Televangelist Kenneth Copeland faced a congressional inquiry after flying his ministryÃ¢â‚¬â„¢s tax-exempt jet to Maui and the Fiji Islands.
South Dakota Gov. Mike Rounds has been questioned about his use of state planes for political and personal trips.
And after getting a $180 billion federal bailout, the insurance giant AIG caught flak for its fleet of corporate jets.
To prevent the public from seeing where they fly, all have over the years turned to a little-known program that lets private plane owners block their flights from view in the governmentÃ¢â‚¬â„¢s system for tracking air traffic.
The owners donÃ¢â‚¬â„¢t have to meet any test to keep their flights secret. They merely submit a request to the National Business Aviation Association , a trade group that lobbied to set up the program on the grounds that secrecy is justified to protect business deals and the security of executives.
But in at least some cases, the program has also served as a refuge for plane owners whoÃ¢â‚¬â„¢ve faced bad publicity, according to a review by ProPublica of 1,100 blocked planes in the program. The list was obtained after a 15-month public records battle in which the business aviation group sued the FAA to keep it confidential.
After a federal judge ruled that the records are public, the FAA provided the list this week.
It includes aircraft registered to Fortune 500 companies such as 3M and Tyson Foods, private real estate developers, government agencies and evangelical churches. There are 62 Gulfstream IVs and Vs, which cost tens of millions of dollars each, 36 Learjets and two Boeing 737s.
Registered owners include:
How the list came to be
Use of the national airspace is generally considered public information because pilots Ã¢â‚¬â€œ whether airline captains or recreational fliers Ã¢â‚¬â€œ rely on a system of air traffic controllers, radars, runways and taxiways, lighting systems and towers that are all paid for or subsidized by taxpayers.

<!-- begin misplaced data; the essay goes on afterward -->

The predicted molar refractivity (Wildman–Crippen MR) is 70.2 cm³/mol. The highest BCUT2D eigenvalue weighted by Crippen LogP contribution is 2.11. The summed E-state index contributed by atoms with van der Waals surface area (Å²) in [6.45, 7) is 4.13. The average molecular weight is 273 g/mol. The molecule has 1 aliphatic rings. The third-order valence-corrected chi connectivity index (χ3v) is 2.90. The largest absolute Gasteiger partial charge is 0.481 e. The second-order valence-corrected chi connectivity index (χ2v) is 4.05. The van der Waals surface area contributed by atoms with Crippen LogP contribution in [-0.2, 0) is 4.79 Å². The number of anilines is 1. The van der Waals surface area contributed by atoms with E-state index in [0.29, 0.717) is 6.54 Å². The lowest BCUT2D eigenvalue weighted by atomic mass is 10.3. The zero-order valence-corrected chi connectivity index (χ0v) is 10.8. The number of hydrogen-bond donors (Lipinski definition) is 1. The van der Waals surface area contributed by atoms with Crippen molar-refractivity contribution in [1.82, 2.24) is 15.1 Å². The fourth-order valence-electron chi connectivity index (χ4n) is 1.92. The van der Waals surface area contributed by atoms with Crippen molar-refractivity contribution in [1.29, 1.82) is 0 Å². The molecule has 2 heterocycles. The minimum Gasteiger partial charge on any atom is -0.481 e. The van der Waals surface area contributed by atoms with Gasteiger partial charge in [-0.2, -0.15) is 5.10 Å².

As a result, flight data collected by the FAA in its air traffic control system Ã¢â‚¬â€œ except for military and sensitive government flights Ã¢â‚¬â€œ is public information. Web sites such as FlightAware post the data online, allowing anyone to observe the system and follow most planes virtually in real time.
Chuck Collins, who has studied the costs of private jet travel for the progressive Institute for Policy Studies , said the public has a right to monitor such flights because taxpayers and commercial passengers heavily support business aviation.
Ã¢â‚¬Å“ItÃ¢â‚¬â„¢s the use of the public commons,Ã¢â‚¬Â he said. Ã¢â‚¬Å“It belongs to all of us. ItÃ¢â‚¬â„¢s not a private preserve. ItÃ¢â‚¬â„¢s not a country club.Ã¢â‚¬Â
Dan Hubbard, spokesman for the business aviation association, which helps to administer the program, called the Block Aircraft Registration Request program, or BARR, said privacy is important because businesses worry that competitors could watch them, potentially disclosing deals that could move stock prices.
Ã¢â‚¬Å“Our members tell NBAA that there are certain circumstances where there is a security concern, and thatÃ¢â‚¬â„¢s why they want to avail themselves of the BARR program,Ã¢â‚¬Â he said. The program drew attention in November 2008 after the Big Three auto executives were criticized for taking corporate jets to ask Congress for financial help , prompting General Motors to block its flights .